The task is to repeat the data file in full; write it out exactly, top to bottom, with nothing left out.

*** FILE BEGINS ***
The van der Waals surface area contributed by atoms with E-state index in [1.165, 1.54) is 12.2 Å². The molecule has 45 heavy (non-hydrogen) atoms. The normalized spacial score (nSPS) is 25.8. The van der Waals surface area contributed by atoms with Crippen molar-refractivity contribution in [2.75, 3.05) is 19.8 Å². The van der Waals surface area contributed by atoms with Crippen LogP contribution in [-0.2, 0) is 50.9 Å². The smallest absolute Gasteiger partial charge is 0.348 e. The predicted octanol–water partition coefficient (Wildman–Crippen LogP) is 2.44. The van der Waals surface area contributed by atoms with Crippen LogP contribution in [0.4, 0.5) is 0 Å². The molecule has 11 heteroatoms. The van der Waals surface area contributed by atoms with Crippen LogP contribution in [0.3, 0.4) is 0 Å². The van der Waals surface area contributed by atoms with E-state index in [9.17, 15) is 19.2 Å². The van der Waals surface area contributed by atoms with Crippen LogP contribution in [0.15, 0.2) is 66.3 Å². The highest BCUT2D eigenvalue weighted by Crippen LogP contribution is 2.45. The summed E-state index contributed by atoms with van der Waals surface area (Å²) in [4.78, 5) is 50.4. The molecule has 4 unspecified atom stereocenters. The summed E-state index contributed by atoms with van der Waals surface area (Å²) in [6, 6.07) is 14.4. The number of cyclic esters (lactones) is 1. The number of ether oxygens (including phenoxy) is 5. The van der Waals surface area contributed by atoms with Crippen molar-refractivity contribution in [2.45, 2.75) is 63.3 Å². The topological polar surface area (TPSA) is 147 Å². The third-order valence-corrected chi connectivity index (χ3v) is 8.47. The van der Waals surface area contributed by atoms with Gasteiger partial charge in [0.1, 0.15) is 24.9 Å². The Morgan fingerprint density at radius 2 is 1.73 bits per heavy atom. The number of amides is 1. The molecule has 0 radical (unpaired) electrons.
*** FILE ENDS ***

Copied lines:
The van der Waals surface area contributed by atoms with E-state index in [1.165, 1.54) is 12.2 Å². The molecule has 45 heavy (non-hydrogen) atoms. The normalized spacial score (nSPS) is 25.8. The van der Waals surface area contributed by atoms with Crippen molar-refractivity contribution in [2.75, 3.05) is 19.8 Å². The van der Waals surface area contributed by atoms with Crippen LogP contribution in [-0.2, 0) is 50.9 Å². The smallest absolute Gasteiger partial charge is 0.348 e. The predicted octanol–water partition coefficient (Wildman–Crippen LogP) is 2.44. The van der Waals surface area contributed by atoms with Crippen LogP contribution in [0.4, 0.5) is 0 Å². The molecule has 11 heteroatoms. The van der Waals surface area contributed by atoms with Crippen LogP contribution in [0.3, 0.4) is 0 Å². The van der Waals surface area contributed by atoms with E-state index in [9.17, 15) is 19.2 Å². The van der Waals surface area contributed by atoms with Crippen LogP contribution in [0.15, 0.2) is 66.3 Å². The highest BCUT2D eigenvalue weighted by Crippen LogP contribution is 2.45. The summed E-state index contributed by atoms with van der Waals surface area (Å²) in [4.78, 5) is 50.4. The molecule has 4 unspecified atom stereocenters. The summed E-state index contributed by atoms with van der Waals surface area (Å²) in [6, 6.07) is 14.4. The number of cyclic esters (lactones) is 1. The number of ether oxygens (including phenoxy) is 5. The van der Waals surface area contributed by atoms with Crippen molar-refractivity contribution in [2.45, 2.75) is 63.3 Å². The topological polar surface area (TPSA) is 147 Å². The third-order valence-corrected chi connectivity index (χ3v) is 8.47. The van der Waals surface area contributed by atoms with Gasteiger partial charge in [0.1, 0.15) is 24.9 Å². The Morgan fingerprint density at radius 2 is 1.73 bits per heavy atom. The number of amides is 1. The molecule has 0 radical (unpaired) electrons.